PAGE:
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Can you boost your brain power through video?

Date:
February 18, 2014
Source:
American Academy of Neurology (AAN)
Summary:
Watching video of simple tasks before carrying them out may boost the brain’s structure, or plasticity, and increase motor skills, according to a new study. Brain plasticity is the brain’s ability to flex and adapt, allowing for better learning. The brain loses plasticity as it ages.

Watching video of simple tasks before carrying them out may boost the brain's structure, or plasticity, and increase motor skills, according to a study released today that will be presented at the American Academy of Neurology's 66th Annual Meeting in Philadelphia, April 26 to May 3, 2014. Brain plasticity is the brain's ability to flex and adapt, allowing for better learning. The brain loses plasticity as it ages.

For the study, 36 right-handed healthy adults participated in 40-minute training sessions five times a week for two weeks. Half the group watched videos of a specific task, such as writing with a pen, cutting with scissors or handling coins, then were asked to complete the task themselves. The other half watched videos of landscapes and then were asked to complete the same tasks.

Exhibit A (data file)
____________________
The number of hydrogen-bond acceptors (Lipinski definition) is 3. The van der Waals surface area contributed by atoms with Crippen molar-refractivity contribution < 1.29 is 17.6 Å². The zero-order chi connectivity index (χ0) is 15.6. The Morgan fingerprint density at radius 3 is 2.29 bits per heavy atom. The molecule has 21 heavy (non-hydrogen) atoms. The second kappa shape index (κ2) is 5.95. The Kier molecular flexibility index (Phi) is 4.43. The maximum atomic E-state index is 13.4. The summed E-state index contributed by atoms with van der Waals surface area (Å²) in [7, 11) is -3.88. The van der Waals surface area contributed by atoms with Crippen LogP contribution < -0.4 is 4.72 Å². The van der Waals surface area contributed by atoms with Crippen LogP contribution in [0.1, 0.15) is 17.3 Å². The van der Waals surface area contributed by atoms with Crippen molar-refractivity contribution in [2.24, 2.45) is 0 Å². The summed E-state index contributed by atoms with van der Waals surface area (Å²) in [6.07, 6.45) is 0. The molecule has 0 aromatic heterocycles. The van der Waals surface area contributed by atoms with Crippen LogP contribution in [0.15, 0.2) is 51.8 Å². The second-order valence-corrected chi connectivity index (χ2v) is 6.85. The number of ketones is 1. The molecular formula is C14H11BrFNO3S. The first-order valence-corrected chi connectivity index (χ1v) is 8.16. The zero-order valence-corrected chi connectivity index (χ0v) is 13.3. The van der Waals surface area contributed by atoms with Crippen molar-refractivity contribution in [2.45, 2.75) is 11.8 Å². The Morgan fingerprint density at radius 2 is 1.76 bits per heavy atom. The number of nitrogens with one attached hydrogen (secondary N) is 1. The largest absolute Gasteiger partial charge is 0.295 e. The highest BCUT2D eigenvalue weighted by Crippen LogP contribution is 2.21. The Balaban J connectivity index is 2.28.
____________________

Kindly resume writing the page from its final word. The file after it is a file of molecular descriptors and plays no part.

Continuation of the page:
At the start of the study and again two weeks later, the groups were tested for strength and hand skills, and also underwent 3-D MRI brain scans. Scientists looked at brain volume changes in both groups.

The study found that the group who completed the training along with watching the activity videos had 11 times greater improvement of motor skill abilities, mainly in terms of strength, compared to those who watched the landscape videos.

"Our study lends credence to the idea that even as an adult, your brain is able to better learn skills just by watching the activity take place. With a dramatic increase of videos available through mobile phones, computers, and other newer technology, this topic should be the focus of more research," said study author Paolo Preziosa, MD, with San Raffaele Hospital in Milan, Italy. "The results might also contribute to reducing disability and improving quality of those who are impaired or who are undergoing physical rehabilitation."

The study was supported by the Italian Foundation for Multiple Sclerosis.


Story Source:

The above story is based on materials provided by American Academy of Neurology (AAN). Note: Materials may be edited for content and length.


Cite This Page:

American Academy of Neurology (AAN). "Can you boost your brain power through video?." ScienceDaily. ScienceDaily, 18 February 2014. <www.sciencedaily.com/releases/2014/02/140218163049.htm>.
American Academy of Neurology (AAN). (2014, February 18). Can you boost your brain power through video?. ScienceDaily. Retrieved April 20, 2014 from www.sciencedaily.com/releases/2014/02/140218163049.htm
American Academy of Neurology (AAN). "Can you boost your brain power through video?." ScienceDaily. www.sciencedaily.com/releases/2014/02/140218163049.htm (accessed April 20, 2014).

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